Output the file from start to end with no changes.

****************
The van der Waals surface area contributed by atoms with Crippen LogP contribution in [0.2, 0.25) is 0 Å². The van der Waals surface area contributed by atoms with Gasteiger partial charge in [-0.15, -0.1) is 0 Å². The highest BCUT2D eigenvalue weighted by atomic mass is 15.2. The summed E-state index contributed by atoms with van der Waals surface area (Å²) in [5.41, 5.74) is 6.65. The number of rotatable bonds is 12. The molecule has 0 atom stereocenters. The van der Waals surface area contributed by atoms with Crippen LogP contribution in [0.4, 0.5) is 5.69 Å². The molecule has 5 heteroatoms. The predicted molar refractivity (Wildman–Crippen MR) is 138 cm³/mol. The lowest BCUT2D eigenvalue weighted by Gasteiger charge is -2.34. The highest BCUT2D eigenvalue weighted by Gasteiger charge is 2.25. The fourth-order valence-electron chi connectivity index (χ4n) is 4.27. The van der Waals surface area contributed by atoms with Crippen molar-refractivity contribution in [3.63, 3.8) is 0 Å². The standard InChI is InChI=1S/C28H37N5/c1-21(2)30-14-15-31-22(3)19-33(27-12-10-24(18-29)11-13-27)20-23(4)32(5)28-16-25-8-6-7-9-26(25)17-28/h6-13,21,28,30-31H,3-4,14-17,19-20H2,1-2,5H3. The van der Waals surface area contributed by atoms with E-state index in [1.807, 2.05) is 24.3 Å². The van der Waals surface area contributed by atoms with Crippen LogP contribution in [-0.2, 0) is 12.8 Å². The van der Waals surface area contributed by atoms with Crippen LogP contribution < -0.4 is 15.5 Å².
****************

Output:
The van der Waals surface area contributed by atoms with Crippen LogP contribution in [0.2, 0.25) is 0 Å². The van der Waals surface area contributed by atoms with Gasteiger partial charge in [-0.15, -0.1) is 0 Å². The highest BCUT2D eigenvalue weighted by atomic mass is 15.2. The summed E-state index contributed by atoms with van der Waals surface area (Å²) in [5.41, 5.74) is 6.65. The number of rotatable bonds is 12. The molecule has 0 atom stereocenters. The van der Waals surface area contributed by atoms with Crippen LogP contribution in [0.4, 0.5) is 5.69 Å². The molecule has 5 heteroatoms. The predicted molar refractivity (Wildman–Crippen MR) is 138 cm³/mol. The lowest BCUT2D eigenvalue weighted by Gasteiger charge is -2.34. The highest BCUT2D eigenvalue weighted by Gasteiger charge is 2.25. The fourth-order valence-electron chi connectivity index (χ4n) is 4.27. The van der Waals surface area contributed by atoms with Crippen molar-refractivity contribution in [3.63, 3.8) is 0 Å². The standard InChI is InChI=1S/C28H37N5/c1-21(2)30-14-15-31-22(3)19-33(27-12-10-24(18-29)11-13-27)20-23(4)32(5)28-16-25-8-6-7-9-26(25)17-28/h6-13,21,28,30-31H,3-4,14-17,19-20H2,1-2,5H3. The van der Waals surface area contributed by atoms with E-state index in [1.807, 2.05) is 24.3 Å². The van der Waals surface area contributed by atoms with Crippen LogP contribution in [-0.2, 0) is 12.8 Å². The van der Waals surface area contributed by atoms with Crippen LogP contribution < -0.4 is 15.5 Å².